One man. One treadmill. 12 hours. And puppies.

June 2nd, 2016    Author: Administrator    Filed Under: Community

Chris McMahon finished his 12-hour treadmill run with 68.31 miles logged and a gift of more than $9,000 to the League For Animal Welfare.

Not gonna pretend– the headline is a flat-out lie.

Chris McMahon needed not one, not two, but three treadmills to keep up with his 12-hour ultramarathon April 14.

Running in support of The League For Animal Welfare, Chris cranked out 68.31 miles and raised $9,211. He rotated treadmills every three hours to rest machines not used to that kind of stress, but Chris himself only took a handful of five-minute breaks to use the restroom or change shirts.

“I’ve seen a lot of different kinds of fundraisers, but nothing like this” said Marilyn Goodrich, League executive director. “Chris is unbelievable. We’re so grateful.

“There are going to be a lot of selfies taken with these puppies.”

And maybe some adoptions. TQL employees have given permanent homes to nearly a dozen rescue animals from the League since last August.

A patio party/running expo capped the event with representatives from events TQL will sponsor like the Flying Pig Marathon and Forest Hills 5K, as well as Physi, Tri-State Running Company and Hoist. And did we mention the puppies?

Chris burned about 110 calories per mile.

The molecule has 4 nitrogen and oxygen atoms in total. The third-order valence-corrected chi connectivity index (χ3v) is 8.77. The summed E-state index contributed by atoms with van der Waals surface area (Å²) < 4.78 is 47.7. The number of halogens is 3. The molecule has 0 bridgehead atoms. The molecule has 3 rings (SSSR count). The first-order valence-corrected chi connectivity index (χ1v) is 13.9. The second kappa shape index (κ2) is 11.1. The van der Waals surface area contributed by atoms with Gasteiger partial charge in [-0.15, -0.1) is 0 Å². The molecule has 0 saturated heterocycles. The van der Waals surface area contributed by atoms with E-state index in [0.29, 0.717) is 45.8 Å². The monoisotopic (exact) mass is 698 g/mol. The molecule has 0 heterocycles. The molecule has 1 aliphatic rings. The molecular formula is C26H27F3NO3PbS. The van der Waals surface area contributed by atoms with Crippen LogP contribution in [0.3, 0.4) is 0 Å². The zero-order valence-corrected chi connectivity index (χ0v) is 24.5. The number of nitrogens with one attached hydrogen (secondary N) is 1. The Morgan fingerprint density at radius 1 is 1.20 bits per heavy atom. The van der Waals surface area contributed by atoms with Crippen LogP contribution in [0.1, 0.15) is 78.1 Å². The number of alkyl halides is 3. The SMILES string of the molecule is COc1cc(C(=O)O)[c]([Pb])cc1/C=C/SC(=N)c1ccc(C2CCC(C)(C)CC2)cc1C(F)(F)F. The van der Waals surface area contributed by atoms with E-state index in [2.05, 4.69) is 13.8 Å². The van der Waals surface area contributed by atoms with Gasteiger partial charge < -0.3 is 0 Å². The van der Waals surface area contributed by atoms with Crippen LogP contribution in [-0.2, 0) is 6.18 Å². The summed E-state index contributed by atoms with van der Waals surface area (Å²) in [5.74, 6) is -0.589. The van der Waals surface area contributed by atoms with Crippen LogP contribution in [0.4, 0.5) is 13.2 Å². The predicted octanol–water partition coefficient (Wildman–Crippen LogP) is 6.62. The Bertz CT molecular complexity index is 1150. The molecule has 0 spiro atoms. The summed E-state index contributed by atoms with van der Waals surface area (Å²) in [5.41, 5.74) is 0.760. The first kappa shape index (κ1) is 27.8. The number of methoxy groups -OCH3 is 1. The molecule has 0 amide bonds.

He had all kinds of fuel at his disposal, including several 300-calorie beverages, bananas, pretzels and a jar of pickles.

Pickles?

“A lot of endurance fuel is sweetened and it gets old pretty fast,” he said. “I can’t be eating berry flavor all day. The pickles cut right through that sweetness.”

Chris hopped on the first treadmill at 5:30 a.m. without so much as a calf stretch and ran a marathon before 9:30 a.m.

What did he think about?

“Anything other than how much longer I had to go,” he said.

That was another reason for multiple treadmills. Fellow employees hopped on during the day to keep him company.

“Distance wise this is tough, but mentally, doing it all on a treadmill is really hard,” Chris said. “A lot of monotony.”

He divided the day into 11-minute increments of running followed by four minutes of walking. But even his walking pace was 3.5 miles per hour.

Chris’ run didn’t just benefit the League. Employees who donated got to guess on his mileage totals at different intervals and win gift cards.

By the way, he’s not taking Friday off. Your argument is invalid.

If you’re ready to run with the big dogs, consider a career at TQL.

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